Toddlers can seem like a nightmare sometimes, and you may even start questioning your sanity at some point for having children. Don’t worry! You’re certainly not alone and it is perfectly normal for toddlers to push your buttons.
Punishing your toddler is not the way to go. It may seem effective, but in reality, your toddler will just chalk it up to your being unfair. Children at such a young age aren’t able to make connections between their bad behavior and the punishment that follows. How can you effectively discipline your toddler?
Distracting Your Toddler
Babies are easily distracted and as a parent, you may have noticed that you were easily able to redirect your child’s attention without problems. For example, when your child was touching something he or she shouldn’t, you probably voiced your displeasure and quickly gave your child something else to pay attention to.
When babies make the transition and become toddlers, parents often face a hard time understanding just how quickly their child’s mobility and curiosity has evolved. Parents don’t really grasp the concept that young toddlers are unable to understand the basis for punishment. They will not make the connection between their unwanted actions and the punishment itself. For this reason alone, using the distraction technique is much more effective.
Toddlers And Consequences
Older toddlers are a bit more understanding of their actions, which makes it easier on parents. Introducing consequences for their negative behavior is a good way for them to get accustomed to punishment.
Don’t just punish your toddler, but make him or her see that what happened was a bad thing. For example, if your child spilled mac and cheese all over the floor, don’t clean it up yourself and tell your child he or she can’t play for the rest of the day. Instead, allow your child to help you clean up his or her mess, and explain that you won’t allow them to eat mac and cheese until they are more responsible. This can help your child understand that bad actions yield negative consequences.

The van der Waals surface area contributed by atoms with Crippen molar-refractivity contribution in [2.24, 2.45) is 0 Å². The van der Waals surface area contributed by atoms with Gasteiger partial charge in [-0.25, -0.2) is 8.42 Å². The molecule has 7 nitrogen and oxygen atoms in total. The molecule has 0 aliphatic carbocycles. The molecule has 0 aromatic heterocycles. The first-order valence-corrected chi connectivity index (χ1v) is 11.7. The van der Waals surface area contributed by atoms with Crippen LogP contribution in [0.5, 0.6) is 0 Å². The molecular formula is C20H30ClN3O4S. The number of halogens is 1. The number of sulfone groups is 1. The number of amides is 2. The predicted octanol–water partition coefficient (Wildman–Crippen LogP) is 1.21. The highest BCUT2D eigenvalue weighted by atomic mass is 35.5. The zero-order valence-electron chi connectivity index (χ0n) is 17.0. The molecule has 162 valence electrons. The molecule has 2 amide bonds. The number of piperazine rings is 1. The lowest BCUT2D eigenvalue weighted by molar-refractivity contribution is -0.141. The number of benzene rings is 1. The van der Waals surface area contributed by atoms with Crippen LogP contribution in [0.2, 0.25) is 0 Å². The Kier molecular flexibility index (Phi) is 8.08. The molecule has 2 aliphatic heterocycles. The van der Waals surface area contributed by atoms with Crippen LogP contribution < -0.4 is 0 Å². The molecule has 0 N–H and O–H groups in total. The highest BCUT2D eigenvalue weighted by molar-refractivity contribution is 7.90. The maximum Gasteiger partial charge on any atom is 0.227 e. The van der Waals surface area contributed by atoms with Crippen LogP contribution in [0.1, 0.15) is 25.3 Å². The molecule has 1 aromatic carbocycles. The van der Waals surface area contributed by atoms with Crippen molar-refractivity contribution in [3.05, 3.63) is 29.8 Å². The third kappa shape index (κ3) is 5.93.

The Time Out Method
Very young children aren’t able to sit still for minutes on end, which is why the time out method may not always be the best course of action. However, if you start using time out method when they’re just a year old, they will eventually learn that it’s something that happens when they do something bad.
Young toddlers will probably not see time out as a punishment, but it will give them a minute or two to cool off. Using the time out, you are able to remove your child from the bad situation where he or she is misbehaving, and help them find an activity that is appropriate.
Use Positive Reinforcement
Punishing bad behaviors is probably the hardest when it comes to toddlers. However, you can also choose to focus on the good things they do and give him or her the incentive to behave well.
Don’t fall into the trap of ‘buying’ your child’s respect by purchasing a new toy when he or she does something good. Just using small words of praise and showing appreciation is a good way to not only boost your toddler’s self-esteem, but encourage her to follow the right path in the near future.
If the bad behavior is an ongoing problem, tangible incentives are a good way to get your toddler to stop. For example, using a sticker chart and giving him or her a sticker for each day he or she does something good is a reasonable start.
Allow your children to learn from their mistakes naturally. Punishment isn’t always the most appropriate method of discipline as your child isn’t old enough to understand everything.